How this woman went to a food bank to help her family, and found a job helping others

A large industrial warehouse in North York houses several social agencies that have come together to create programs that help people not only find food, but also to find jobs.

'Now I'm someone who's actually helping people,' Tammy Fuller says

Tammy Fuller went from nervously enrolling in a forklift driver course at the North York Harvest Food Bank to now training others. (North York Harvest Food Bank)

It might look like nothing more than a large warehouse in an industrial zone in North York, but it's brought several social agencies together in collaborations that are helping pull people out of poverty, including one involving the North York Harvest Food Bank.

It's meant that an organization known for taking care of people's immediate need for food also now has a role in trying to fix the larger problem that leads those people there in the first place — poverty related to unemployment.

The Learning Enrichment Foundation (LEF) owns the large warehouse at 116 Industry Street near Eglinton Avenue West and Black Creek Drive.  

The LEF runs several programs there, including a training course for forklift drivers. Several years ago, staff from that agency and the North York Harvest Food Bank, which has space in the same building, started chatting and decided to offer the program together.

Rowena Power, of the North York Harvest Food Bank, says the job training program got off the ground after employees from different organizations started talking. (Mehrdad Nazarahari/CBC News)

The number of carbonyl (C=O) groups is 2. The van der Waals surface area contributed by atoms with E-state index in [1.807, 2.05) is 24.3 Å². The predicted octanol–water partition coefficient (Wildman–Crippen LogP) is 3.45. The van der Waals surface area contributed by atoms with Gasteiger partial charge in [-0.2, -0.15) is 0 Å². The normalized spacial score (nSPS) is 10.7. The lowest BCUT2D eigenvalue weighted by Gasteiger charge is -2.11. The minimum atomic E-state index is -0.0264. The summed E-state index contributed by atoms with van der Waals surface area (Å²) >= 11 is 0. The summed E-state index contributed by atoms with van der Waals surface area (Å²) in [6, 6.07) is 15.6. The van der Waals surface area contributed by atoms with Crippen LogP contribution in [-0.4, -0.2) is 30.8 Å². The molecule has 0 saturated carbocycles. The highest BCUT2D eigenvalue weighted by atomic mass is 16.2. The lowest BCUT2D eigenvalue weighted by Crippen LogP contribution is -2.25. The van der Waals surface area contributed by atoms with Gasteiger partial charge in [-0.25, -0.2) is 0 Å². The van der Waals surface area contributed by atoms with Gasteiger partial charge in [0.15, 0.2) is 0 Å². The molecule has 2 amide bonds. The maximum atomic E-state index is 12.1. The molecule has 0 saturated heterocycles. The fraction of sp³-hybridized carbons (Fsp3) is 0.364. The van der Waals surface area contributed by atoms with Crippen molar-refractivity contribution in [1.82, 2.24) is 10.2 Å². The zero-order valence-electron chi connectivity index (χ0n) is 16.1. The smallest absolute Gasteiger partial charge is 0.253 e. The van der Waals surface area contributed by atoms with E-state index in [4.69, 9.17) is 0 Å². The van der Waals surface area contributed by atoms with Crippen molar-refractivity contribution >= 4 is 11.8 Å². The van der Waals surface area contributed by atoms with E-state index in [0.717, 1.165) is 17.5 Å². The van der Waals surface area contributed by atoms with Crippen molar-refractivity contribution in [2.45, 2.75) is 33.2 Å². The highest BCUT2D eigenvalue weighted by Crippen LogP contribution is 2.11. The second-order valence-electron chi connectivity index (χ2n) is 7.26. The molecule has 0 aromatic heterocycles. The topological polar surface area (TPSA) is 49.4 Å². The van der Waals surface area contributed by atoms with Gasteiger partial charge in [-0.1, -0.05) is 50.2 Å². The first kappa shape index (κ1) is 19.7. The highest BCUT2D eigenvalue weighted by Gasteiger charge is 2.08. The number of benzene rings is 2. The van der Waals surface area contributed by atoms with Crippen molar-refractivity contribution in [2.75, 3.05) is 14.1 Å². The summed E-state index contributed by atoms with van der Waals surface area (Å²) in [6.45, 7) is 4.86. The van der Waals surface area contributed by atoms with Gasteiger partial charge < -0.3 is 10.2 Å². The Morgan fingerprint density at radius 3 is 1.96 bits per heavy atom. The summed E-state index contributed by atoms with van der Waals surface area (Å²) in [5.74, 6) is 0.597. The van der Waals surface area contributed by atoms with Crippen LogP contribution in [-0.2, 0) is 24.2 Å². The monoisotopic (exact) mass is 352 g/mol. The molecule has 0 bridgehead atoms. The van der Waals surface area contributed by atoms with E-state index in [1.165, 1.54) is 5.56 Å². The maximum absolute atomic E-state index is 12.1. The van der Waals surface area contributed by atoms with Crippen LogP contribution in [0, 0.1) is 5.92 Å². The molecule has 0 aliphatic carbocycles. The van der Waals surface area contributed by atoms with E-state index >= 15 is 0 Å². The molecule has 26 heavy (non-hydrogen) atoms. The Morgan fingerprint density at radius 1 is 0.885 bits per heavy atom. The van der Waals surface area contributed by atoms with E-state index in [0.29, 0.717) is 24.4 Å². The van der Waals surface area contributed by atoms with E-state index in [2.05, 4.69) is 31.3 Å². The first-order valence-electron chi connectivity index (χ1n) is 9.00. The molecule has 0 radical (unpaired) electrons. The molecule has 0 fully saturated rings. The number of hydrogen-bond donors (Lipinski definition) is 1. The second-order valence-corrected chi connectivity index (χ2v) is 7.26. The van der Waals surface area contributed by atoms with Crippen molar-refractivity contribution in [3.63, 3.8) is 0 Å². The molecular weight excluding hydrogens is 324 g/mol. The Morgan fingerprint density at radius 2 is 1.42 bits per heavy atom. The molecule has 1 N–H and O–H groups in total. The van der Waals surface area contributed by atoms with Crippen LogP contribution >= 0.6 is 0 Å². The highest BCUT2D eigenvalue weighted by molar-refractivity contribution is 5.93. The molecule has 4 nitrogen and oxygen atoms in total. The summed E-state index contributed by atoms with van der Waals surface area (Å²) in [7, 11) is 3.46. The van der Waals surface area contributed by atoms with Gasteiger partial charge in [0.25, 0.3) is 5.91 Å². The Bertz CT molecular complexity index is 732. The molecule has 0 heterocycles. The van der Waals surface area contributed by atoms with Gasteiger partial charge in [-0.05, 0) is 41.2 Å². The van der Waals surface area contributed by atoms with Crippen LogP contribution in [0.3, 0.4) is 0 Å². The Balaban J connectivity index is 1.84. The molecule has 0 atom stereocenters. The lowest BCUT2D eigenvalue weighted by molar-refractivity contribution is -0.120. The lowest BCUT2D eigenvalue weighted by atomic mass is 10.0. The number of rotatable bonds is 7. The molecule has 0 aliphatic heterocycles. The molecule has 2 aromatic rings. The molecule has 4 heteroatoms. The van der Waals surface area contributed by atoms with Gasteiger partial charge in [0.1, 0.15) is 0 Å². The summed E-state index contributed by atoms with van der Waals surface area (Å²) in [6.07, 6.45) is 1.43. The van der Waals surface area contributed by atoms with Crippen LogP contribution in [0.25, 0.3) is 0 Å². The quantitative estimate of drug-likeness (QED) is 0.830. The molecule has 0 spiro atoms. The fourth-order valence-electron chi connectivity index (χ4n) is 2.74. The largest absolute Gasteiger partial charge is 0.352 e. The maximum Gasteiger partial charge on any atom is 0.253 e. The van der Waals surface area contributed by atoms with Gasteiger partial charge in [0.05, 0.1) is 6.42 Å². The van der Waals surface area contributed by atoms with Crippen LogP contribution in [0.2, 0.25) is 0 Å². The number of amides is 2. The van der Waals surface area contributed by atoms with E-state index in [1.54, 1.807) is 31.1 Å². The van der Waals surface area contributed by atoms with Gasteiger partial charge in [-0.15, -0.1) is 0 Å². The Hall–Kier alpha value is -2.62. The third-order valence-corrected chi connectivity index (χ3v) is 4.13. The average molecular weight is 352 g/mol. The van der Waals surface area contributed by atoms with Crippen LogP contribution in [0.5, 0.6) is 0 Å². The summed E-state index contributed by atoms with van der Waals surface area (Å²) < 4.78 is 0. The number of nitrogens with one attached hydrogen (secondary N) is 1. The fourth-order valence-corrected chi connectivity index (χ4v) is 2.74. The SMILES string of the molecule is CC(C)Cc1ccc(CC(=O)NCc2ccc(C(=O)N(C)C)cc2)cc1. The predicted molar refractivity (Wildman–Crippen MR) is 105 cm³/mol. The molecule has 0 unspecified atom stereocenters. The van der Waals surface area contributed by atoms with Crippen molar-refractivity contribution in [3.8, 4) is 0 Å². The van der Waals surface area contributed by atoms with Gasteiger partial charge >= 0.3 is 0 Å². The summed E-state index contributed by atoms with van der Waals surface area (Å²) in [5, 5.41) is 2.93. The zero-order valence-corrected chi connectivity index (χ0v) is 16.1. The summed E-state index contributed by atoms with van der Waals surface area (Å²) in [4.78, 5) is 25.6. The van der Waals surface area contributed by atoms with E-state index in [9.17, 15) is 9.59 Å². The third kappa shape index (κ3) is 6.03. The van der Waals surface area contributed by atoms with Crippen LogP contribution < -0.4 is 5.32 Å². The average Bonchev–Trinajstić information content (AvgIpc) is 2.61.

Rowena Power, director of food distribution for the food bank, points out the large common space in the converted warehouse. Tables and chairs are set up in an open area, surrounded by brightly-coloured walls.

"When you have lunch with each other on a daily basis, it sparks conversation and brings about opportunities," Power explained.

Changing the forklift driver program seemed to fit the needs for both organizations.

The LEF had drivers who needed to learn; the food bank had stacks of boxes that needed to be moved.

"So the students that were learning to drive forklifts and just moving empty boxes around could actually start moving our products around," said Power.

Tammy Fuller was one of those new drivers. Money was always tight in her household and every month she used to visit a food bank, a common story for people who go through the training program.

She was initially hesitant to enrol in the program, as a woman in a job dominated by men, and as someone who'd been out of the workforce for years.

'My kids were crying, they were so excited'

Fuller had stayed at home to take care of her three children, including one with special needs, who were shocked to hear she might become a forklift driver.

But once she graduated, her three teenagers were thrilled.

"They were so happy," she smiles. "I wasn't the only one crying. My kids were crying, they were so excited."

One big change for Tammy Fuller since she graduated from the forklift driver program: now she says she helps others who need a food bank, instead of visiting one every month. (Mehrdad Nazarahari/CBC News)

She excelled in the course and didn't only finish school, but also immediately got a job at the same place she trained, the North York Harvest Food Bank.

Fuller still can't believe that the two organizations combined to provide this program .

"It kind of blows my mind knowing that this goes together," she said.

Fuller now helps train other students in the forklift driver program, a course which lasts three months and also teaches other aspects of the shipping process.

She says her life has changed.

"Now I'm someone who's actually helping people, so I'm giving the food now."


Lorenda Reddekopp

Reporter, CBC Toronto

Lorenda Reddekopp is a CBC News reporter based in Toronto. She's originally from Saskatchewan. She speaks Spanish and previously lived and reported in Latin America.